Construction starts at U of M library

Students could face difficulty studying in the Elizabeth Dafoe Library this semester as the early phases of construction started in December and is expected to continue until the middle of April.

Scaffolding has been erected and some floor tiles have been removed as part of the first stages of a major upgrade to the library’s main floor.

Noisy prep work that cannot be done while the library is in use is being done at night so until mid-April the library will close at 9 p.m.

Areas set to receive upgrades include the main entrance to Dafoe, the Carolyn Sifton Wing, the circulation and reference service areas, the washrooms and the information commons.

The renovations include moving the entrance, upgrading the heating, lighting and electrical capacities, combining circulation and reference help into one service, adding a self-serve check out and installing a self-serve reserve room.

Karen Adams, director of libraries at the University of Manitoba, said they are upgrading the library to modernize the services and because the physical building is in need of repair.

“It is necessary to upgrade simply because we’re trying to make for a better student experience,” said Adams.

The university chose to upgrade the main floor of Dafoe library because it gets the most traffic, Adams added.

According to Adams, the renovation will give the library 40 new study spaces, better furniture and better services. Adams said it is important to note that the upgrade does not include the entire main floor.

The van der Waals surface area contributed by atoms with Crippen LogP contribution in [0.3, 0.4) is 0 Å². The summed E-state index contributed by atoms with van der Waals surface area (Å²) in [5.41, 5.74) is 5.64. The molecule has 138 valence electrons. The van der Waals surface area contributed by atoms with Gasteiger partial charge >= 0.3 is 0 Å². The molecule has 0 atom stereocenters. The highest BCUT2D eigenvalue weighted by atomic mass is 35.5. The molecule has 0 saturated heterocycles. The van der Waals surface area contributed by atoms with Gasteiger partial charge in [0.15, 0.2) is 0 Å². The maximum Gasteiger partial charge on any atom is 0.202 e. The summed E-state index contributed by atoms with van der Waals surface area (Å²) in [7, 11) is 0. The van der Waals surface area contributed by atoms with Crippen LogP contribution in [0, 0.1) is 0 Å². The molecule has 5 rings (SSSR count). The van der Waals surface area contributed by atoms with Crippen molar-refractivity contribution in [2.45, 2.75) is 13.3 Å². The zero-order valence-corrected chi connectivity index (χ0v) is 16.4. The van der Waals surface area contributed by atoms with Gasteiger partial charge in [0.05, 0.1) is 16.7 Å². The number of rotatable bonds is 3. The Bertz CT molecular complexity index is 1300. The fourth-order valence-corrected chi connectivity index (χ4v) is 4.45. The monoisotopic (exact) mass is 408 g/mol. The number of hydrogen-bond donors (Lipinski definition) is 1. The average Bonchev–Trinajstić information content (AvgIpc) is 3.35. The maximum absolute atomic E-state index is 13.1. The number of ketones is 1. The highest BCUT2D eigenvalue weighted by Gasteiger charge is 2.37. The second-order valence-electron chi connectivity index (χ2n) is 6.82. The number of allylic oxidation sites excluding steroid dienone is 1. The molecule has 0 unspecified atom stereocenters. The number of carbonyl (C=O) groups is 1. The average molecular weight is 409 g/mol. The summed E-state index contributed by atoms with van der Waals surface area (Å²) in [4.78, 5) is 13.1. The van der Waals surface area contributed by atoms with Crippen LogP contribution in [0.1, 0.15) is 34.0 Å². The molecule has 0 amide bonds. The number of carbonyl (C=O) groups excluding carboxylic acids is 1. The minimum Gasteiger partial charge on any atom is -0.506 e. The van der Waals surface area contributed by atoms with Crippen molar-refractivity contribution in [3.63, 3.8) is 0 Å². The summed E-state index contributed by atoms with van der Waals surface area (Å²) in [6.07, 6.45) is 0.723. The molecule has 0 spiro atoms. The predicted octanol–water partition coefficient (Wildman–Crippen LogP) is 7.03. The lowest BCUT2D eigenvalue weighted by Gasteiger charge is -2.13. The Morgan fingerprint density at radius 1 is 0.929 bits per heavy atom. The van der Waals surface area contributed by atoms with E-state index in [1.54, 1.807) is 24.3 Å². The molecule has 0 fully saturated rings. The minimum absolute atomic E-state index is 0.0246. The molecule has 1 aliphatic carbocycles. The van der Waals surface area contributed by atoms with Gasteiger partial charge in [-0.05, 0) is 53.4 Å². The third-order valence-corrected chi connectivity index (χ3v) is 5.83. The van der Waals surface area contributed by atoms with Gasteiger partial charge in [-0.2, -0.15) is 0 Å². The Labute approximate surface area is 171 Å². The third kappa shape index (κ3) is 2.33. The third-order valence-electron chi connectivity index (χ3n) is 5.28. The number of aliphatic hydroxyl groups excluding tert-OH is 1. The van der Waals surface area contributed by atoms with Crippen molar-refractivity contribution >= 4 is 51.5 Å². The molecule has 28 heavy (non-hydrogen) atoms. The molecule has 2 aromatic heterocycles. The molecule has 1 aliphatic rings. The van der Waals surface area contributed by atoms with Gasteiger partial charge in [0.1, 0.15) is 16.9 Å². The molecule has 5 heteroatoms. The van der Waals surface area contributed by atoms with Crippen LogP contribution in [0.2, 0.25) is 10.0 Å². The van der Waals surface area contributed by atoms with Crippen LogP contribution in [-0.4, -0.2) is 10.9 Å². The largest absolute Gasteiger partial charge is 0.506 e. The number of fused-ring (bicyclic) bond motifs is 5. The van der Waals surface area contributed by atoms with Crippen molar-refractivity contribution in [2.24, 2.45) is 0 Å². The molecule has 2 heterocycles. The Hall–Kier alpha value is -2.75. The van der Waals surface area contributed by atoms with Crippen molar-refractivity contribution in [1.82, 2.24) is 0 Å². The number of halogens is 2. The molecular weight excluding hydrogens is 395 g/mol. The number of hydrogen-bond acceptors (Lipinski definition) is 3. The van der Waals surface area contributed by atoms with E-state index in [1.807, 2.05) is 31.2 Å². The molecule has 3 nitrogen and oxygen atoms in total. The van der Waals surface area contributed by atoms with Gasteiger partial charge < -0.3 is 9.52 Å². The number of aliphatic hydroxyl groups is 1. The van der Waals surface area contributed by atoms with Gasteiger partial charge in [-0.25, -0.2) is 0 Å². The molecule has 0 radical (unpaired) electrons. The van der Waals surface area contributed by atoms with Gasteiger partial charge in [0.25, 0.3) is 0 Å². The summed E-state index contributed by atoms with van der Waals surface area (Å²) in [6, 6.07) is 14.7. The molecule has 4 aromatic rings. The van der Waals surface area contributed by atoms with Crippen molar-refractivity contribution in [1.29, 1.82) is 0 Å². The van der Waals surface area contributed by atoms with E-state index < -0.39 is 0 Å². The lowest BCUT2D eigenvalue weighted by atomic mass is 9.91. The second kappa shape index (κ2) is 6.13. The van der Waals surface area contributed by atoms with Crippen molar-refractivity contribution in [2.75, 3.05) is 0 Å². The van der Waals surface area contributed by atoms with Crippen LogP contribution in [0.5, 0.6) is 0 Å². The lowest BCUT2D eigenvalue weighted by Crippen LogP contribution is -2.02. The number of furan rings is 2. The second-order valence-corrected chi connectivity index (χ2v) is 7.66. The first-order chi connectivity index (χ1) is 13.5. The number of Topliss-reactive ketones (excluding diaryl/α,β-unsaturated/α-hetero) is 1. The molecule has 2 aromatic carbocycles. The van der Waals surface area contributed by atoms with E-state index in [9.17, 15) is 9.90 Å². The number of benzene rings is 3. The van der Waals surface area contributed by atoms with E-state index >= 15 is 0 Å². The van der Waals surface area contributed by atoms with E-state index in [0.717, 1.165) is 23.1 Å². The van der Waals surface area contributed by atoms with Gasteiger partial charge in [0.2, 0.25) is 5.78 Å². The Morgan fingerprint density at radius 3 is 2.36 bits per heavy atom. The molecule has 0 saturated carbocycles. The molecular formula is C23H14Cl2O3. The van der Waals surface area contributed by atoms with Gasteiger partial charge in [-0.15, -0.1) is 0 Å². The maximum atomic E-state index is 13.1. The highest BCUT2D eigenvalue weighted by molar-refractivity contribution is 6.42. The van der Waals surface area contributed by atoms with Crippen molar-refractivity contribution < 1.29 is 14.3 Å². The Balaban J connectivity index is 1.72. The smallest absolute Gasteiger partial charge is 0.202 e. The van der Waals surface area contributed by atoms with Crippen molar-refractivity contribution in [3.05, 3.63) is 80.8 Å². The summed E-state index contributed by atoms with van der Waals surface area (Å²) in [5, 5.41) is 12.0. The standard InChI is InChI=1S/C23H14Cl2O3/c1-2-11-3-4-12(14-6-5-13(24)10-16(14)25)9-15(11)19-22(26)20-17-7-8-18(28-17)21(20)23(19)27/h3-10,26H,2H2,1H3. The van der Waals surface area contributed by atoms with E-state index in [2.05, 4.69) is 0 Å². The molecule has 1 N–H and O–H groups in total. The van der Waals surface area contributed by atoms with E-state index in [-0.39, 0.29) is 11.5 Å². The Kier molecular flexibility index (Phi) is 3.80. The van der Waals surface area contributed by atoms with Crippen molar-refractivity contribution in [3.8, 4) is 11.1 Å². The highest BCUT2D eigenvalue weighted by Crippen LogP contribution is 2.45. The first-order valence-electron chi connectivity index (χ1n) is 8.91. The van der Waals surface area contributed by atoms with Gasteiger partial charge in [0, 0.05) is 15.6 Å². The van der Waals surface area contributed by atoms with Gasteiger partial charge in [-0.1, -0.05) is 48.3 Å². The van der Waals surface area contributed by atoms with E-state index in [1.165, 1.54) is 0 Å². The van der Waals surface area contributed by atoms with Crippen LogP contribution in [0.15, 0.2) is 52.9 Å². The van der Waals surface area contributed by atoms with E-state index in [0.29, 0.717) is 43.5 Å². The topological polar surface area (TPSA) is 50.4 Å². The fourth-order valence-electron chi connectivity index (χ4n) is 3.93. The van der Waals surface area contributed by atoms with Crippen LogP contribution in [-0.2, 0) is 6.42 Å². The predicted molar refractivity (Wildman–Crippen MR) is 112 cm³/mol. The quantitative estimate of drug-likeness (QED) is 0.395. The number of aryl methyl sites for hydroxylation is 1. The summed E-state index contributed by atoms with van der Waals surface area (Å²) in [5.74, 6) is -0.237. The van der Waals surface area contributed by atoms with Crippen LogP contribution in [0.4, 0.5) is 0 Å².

“We’re still woefully lacking group study space,” she said.

Adams said she wants to see a second phase of upgrades that would include installation of group study spaces against the back wall of the library.

She said she hopes this upgrade will be the start of many renovations to come but that depends on whether the library can get further funding.

The main floor of the library will be closed when major construction takes place over the summer.

Adams said the library is considering adding a separate entrance to the other floors of the library or moving their materials when the main floor is closed.

The construction is “bound to have some impact” on student and professor use of the library, she said.

“We hope that whatever impact it has will be worth it on Sept. 1 when it opens and looks completely different.”

Nicole Michaud-Oystruk, head of the Elizabeth Dafoe Library, said it is an extremely exciting development.

Michaud-Oystryk said the library wants to upgrade to accommodate the changing needs of students.

New features like self-serve circulation kiosks and an open access reserve collection will allow students to avoid line-ups by checking materials out on their own, she said.

Michaud-Oystryk said the Learning Assistance Centre’s writing tutors will be integrated into the new service desk and will work with library staff.

Miriam Unruh, director of the Learning Assistance Centre, said she is “delighted” with the upgrades because they are providing a place for writing tutors.

“There will now be a permanent, established, space for academic support in the library,” she said.

Kara Loewen, an arts student who studies at Dafoe three times a week, said she expects to be disturbed by the early construction work.

“You always hear banging and it’s not too bad but I’m sure it will be a little bit frustrating.”

Loewen said she thinks the library is looking “kind of old” and that updating it is a good idea.

Ali MacQuarrie, a University 1 student who studies in the library three or four times a week, said she has not been disturbed by the construction so far and she doesn’t think she will be “as long as they try to keep it down.”

MacQuarrie said she thinks the bathrooms in the library are in need of improvement.

“They’re just always really crowded and they are awkward to get in and out of,” she said.